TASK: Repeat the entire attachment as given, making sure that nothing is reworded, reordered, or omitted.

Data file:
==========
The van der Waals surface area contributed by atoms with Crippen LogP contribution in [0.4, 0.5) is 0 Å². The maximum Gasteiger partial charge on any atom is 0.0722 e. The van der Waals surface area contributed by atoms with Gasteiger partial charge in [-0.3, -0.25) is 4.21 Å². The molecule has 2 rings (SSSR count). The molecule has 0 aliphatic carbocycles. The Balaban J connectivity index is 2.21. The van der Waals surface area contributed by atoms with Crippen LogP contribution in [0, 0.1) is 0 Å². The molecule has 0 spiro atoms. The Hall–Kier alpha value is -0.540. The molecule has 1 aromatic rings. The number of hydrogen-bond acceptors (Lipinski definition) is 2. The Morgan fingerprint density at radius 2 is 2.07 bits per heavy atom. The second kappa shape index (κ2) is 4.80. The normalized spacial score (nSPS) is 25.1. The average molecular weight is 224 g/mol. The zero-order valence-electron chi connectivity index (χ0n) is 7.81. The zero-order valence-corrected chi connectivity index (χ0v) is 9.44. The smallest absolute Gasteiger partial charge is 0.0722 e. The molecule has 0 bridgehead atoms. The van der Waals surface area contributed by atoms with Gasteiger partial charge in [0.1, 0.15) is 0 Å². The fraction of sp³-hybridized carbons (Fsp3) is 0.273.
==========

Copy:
The van der Waals surface area contributed by atoms with Crippen LogP contribution in [0.4, 0.5) is 0 Å². The maximum Gasteiger partial charge on any atom is 0.0722 e. The van der Waals surface area contributed by atoms with Gasteiger partial charge in [-0.3, -0.25) is 4.21 Å². The molecule has 2 rings (SSSR count). The molecule has 0 aliphatic carbocycles. The Balaban J connectivity index is 2.21. The van der Waals surface area contributed by atoms with Crippen LogP contribution in [0, 0.1) is 0 Å². The molecule has 0 spiro atoms. The Hall–Kier alpha value is -0.540. The molecule has 1 aromatic rings. The number of hydrogen-bond acceptors (Lipinski definition) is 2. The Morgan fingerprint density at radius 2 is 2.07 bits per heavy atom. The second kappa shape index (κ2) is 4.80. The normalized spacial score (nSPS) is 25.1. The average molecular weight is 224 g/mol. The zero-order valence-electron chi connectivity index (χ0n) is 7.81. The zero-order valence-corrected chi connectivity index (χ0v) is 9.44. The smallest absolute Gasteiger partial charge is 0.0722 e. The molecule has 0 bridgehead atoms. The van der Waals surface area contributed by atoms with Gasteiger partial charge in [0.1, 0.15) is 0 Å². The fraction of sp³-hybridized carbons (Fsp3) is 0.273.